I disagree with both conservative and socialist theory because they have both twisted the issues: social inequality is not a state of natural justice, nor is social inequality a cause of social injustice.

Equality is not the cause, but the product; justice is not the product, but the cause.

Secondly, the socio-economic problems in rural communities is not properly understood by the current government which is overwhelmingly filled with members from urban seats.

Hunts are a massive social occasion which enable large numbers of people to gather together, and there is a whole social scene attached to them which performs a highly important function - every year couples would meet at the ball under the eyes of family and get married in the spring at the local churches.

Without similar occasions the possibility for villagers to get hitched to other people who are committed to the country declines. It is easy to see how the transient nature of urban cosmopolitan life is reflected in levels of promiscuity and divorce, which has consequences for family stability and the ability of individuals to interact effectively in social situations.

For example, as a boy, carrying a knife when walking through the woods was a perfectly normal and accepted thing - you never knew when it would come in handy to pick some mushrooms or cut away some brambles. But carry a knife in the mean streets of a town and it is a vengeful weapon which causes preemptive escalation and confrontational situations.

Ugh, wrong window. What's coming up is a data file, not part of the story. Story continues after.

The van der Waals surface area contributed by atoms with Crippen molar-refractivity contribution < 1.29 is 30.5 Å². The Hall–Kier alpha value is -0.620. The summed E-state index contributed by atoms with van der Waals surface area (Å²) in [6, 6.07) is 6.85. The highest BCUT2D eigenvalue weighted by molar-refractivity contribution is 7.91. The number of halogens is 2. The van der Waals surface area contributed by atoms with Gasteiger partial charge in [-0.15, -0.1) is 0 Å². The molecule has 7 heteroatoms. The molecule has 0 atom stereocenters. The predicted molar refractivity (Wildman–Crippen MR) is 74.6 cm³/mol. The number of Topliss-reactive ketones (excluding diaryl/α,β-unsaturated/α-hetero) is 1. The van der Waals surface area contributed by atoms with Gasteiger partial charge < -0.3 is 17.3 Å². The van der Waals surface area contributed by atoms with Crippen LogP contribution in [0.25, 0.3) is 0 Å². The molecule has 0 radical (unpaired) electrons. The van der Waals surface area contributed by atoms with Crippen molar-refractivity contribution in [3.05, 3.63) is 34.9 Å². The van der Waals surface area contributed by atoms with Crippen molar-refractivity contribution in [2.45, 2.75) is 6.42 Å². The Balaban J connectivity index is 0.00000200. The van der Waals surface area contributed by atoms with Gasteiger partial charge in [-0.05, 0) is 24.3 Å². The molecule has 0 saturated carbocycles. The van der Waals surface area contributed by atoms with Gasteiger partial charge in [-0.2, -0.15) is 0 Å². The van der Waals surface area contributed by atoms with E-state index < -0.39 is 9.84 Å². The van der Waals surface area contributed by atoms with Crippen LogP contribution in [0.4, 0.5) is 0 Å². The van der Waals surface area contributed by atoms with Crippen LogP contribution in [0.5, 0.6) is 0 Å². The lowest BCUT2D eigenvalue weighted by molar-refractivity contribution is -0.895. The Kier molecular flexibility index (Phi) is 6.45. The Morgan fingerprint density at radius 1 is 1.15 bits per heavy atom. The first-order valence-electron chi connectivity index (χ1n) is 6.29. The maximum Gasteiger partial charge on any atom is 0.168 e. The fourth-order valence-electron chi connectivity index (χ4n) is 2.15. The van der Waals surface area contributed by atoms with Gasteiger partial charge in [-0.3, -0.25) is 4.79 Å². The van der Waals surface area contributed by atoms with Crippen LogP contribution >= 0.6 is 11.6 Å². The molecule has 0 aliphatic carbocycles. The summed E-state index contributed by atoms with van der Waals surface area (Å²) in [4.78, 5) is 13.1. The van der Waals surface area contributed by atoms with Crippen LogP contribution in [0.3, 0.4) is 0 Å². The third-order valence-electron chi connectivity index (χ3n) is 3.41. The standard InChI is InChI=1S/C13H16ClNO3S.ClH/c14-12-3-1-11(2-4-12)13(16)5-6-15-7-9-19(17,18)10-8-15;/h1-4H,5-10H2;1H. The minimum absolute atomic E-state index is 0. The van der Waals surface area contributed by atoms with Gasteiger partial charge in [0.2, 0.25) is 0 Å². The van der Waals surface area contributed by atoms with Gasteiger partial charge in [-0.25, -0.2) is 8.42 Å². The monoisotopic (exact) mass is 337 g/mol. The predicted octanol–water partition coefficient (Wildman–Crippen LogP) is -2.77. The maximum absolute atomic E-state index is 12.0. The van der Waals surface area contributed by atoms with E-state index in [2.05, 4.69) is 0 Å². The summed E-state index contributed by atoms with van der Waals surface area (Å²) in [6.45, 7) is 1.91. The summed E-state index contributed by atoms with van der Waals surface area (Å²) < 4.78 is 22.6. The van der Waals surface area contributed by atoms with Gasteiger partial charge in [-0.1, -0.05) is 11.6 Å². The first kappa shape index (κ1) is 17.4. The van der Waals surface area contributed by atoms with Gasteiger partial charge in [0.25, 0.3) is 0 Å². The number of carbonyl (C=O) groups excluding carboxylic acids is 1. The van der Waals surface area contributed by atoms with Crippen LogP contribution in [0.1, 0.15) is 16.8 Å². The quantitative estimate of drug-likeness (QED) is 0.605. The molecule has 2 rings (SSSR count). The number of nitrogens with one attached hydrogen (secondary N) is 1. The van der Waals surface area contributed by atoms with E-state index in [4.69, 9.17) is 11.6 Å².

Hunting is necessary to the community life of the county set in the same way as Royal Mail's USP is necessary to rural businesses.

But it is not just about morals and socio-economics. There is also the pragmatic and symbolic considerations to be taken into account.

Hunting, it is argued, is an important means of pest control.

Oh those poor cunning, bushy-tailed foxes ain't quite so cuddly as you might think! They carry disease. Well, maybe that is true, but why aren't we equally worried about the explosion in the population of urban foxes?

Similarly they worry farmers livestock and are particularly fond of eating more than a chicken or two... if you want free-range you better accept security against predators.

So the issue cannot be simplified down to a one-size fits all pro- or anti- policy.

Ultimately where my mind is made up is on how the spectacle of the hunt, with the red-jackets and horns and rum-drinking, is a metaphor for the practice of a particular form of social code.

It is almost as though there is a sense of superiority that there is an arbitrary right to impose a narrow view of a social order based on the whim of absolutist judgement: for one side there is an imperative to stick to traditional calendars and fulfil the contrived ritual by doing as was done before just for the sake of it, whereas the opposing side feels just as adament that these strictures can only be broken if they are consigned forever to history.